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Symantec, McAfee Problems May Lead To Sea Change In Antivirus Industry

Posted by iTech - 2005-12-25

Is there nothing sacred in the world of IT security? For years, McAfee Inc., Symantec Corp., and other antivirus software makers have helped companies keep their systems free of worms, Trojans, and other prickly pieces of code that can wreak havoc. Now these very same PC guardians are exposed for selling products that also are vulnerable to malicious attacks.

Vulnerabilities found recently in McAfee, Symantec, and Trend Micro software could let hackers compromise and even control computers running certain versions of their products. While most antivirus software is distributed via a network download, making it difficult for a hacker to get to the code, these flaws further highlight the problems with the antivirus industry's traditionally reactive approach to protection, and even could open the door a little wider for Microsoft's push into this market.

Symantec earlier this week revealed that its antivirus library is prone to multiple heap-based buffer overflow vulnerabilities, which attackers could exploit to compromise computers running applications that use these libraries for virus protection. The problem affects various releases of Symantec Norton SystemWorks, Symantec Norton Internet Security, Symantec Norton AntiVirus, Symantec Gateway Security, Brightmail Anti-Spam, and Symantec Client Security.

Security researcher Alex Wheeler was the first to report this most recent Symantec vulnerability, just as he did in February when, as a member of rival Internet Security Systems' X-Force research group, he discovered a vulnerability in the antivirus library that affected Symantec's Brightmail AntiSpam, AntiVirus Corporate Edition, and other products. That vulnerability threatened to let attackers exploit the library's DEC2EXE module, part of the scanning engine that's able to peek into Ultimate Packer for eXecutables, compressed executable files, and likewise create a heap-based buffer overflow problem.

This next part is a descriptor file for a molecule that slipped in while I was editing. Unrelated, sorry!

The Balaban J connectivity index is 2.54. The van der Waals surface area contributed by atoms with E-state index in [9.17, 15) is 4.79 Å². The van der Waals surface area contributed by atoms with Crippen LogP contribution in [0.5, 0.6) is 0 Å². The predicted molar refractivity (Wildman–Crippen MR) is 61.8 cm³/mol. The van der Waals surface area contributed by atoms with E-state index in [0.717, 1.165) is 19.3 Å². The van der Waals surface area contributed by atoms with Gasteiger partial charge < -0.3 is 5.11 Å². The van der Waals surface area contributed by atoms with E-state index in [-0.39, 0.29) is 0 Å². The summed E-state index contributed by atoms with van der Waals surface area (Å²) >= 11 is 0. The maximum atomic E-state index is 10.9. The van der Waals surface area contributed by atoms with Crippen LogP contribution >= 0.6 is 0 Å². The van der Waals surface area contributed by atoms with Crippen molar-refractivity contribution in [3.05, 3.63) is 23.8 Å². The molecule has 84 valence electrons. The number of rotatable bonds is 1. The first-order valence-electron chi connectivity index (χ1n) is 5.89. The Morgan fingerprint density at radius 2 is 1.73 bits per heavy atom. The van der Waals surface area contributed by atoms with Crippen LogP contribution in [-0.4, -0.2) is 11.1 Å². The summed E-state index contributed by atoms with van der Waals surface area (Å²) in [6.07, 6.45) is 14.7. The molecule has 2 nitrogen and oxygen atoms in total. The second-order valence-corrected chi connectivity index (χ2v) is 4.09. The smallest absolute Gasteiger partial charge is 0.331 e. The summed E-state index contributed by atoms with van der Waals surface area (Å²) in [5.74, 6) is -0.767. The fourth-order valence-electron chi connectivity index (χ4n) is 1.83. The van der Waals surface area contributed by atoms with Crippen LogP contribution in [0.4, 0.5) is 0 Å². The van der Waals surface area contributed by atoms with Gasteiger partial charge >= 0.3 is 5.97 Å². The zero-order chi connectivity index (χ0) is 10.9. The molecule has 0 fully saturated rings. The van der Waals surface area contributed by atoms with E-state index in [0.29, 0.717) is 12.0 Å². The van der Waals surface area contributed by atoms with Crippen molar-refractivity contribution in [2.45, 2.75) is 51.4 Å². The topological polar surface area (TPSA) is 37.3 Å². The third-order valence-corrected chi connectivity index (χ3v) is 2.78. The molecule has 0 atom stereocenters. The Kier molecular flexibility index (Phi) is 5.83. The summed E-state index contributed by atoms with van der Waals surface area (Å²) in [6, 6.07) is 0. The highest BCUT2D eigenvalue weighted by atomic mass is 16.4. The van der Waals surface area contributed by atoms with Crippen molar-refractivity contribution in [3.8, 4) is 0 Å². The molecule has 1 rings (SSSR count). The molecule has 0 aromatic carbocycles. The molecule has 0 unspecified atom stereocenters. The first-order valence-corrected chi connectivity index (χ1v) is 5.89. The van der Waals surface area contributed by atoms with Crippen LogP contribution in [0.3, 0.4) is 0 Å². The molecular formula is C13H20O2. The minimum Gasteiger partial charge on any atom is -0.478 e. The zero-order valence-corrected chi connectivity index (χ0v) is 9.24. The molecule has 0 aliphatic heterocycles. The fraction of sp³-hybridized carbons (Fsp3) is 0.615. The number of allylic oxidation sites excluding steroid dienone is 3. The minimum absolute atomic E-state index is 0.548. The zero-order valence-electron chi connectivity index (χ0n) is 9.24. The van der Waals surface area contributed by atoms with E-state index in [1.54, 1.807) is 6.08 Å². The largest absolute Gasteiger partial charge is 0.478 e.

As Symantec was scrambling to create a fix to its latest security flaw, competitor McAfee this week issued an alert saying that various versions of its VirusScan software were prone to an arbitrary file overwrite vulnerability that could let attackers create and modify arbitrary files. Attackers could exploit a flaw that exists within a data link library used by McAfee products to write data to the victimized PC. In other words, the very software that was supposed to protect a PC could be turned against it. The company quickly issued updates that it says fixes the problem.

Not to be left out, Trend Micro's PC-Cillin Internet Security antivirus and network security software for Windows was found by security researcher VeriSign iDefense to be susceptible to a vulnerability that lets attackers escalate their user privileges, or disable protection altogether, thanks to a failure in version 12.00 build 1244 to ensure that secure permissions are applied to its application and data files. Attackers also can overwrite arbitrary binaries executed with system level privileges, which could mean a complete compromise of affected computers.

The problems that McAfee, Symantec, Trend Micro, and other antivirus companies face indicate that they're no better than any other software vendor at writing quality code, says Burton Group principal analyst Fred Cohen. But since attackers can't easily get to code in software that's distributed via a network to PC users, any exploitation would likely have to happen from inside one of these vendors, he says.

This raises questions regarding how much trust should be placed in these vendors, and in the update model they employ. It's a reactive measure to be sure, but it's also one that relies on users trusting their vendors to install software directly onto their PCs. Cohen questions, "What if someone at one of these vendors plants a Trojan horse on your system?"

Meanwhile, such vulnerabilities may make it difficult for the antivirus specialists to prove that their security software is the best available as Microsoft enters the market. "Many antivirus vendors were saying, 'Yeah, right, who's going to buy antivirus software from Microsoft when they can't keep their own products secure,'" says Gartner VP and research fellow John Pescatore. But if Microsoft's offerings are less expensive, and the antivirus vendors can't prove what they offer is of superior quality, they could lose business.

The recent events also could ignite a change in how much companies rely on the install-and-upgrade antivirus software model. The long-term solution to the antivirus epidemic is more likely to come in the form of trusted computing initiatives where digital keys, certificates, and passwords are stored on microprocessors in PCs, servers, and other hardware. "This will have a serious impact in five-to-seven years on the antivirus, antispyware, and anti-malware markets," Cohen says.

Why so long? Because the 15 million trusted clients that PC vendors have shipped so far aren't nearly enough to make an impact. "You need 100 million trusted computers," Cohen says. That won't happen until at least the next major round of PC replacements, a cycle that takes place every three-to-five years.

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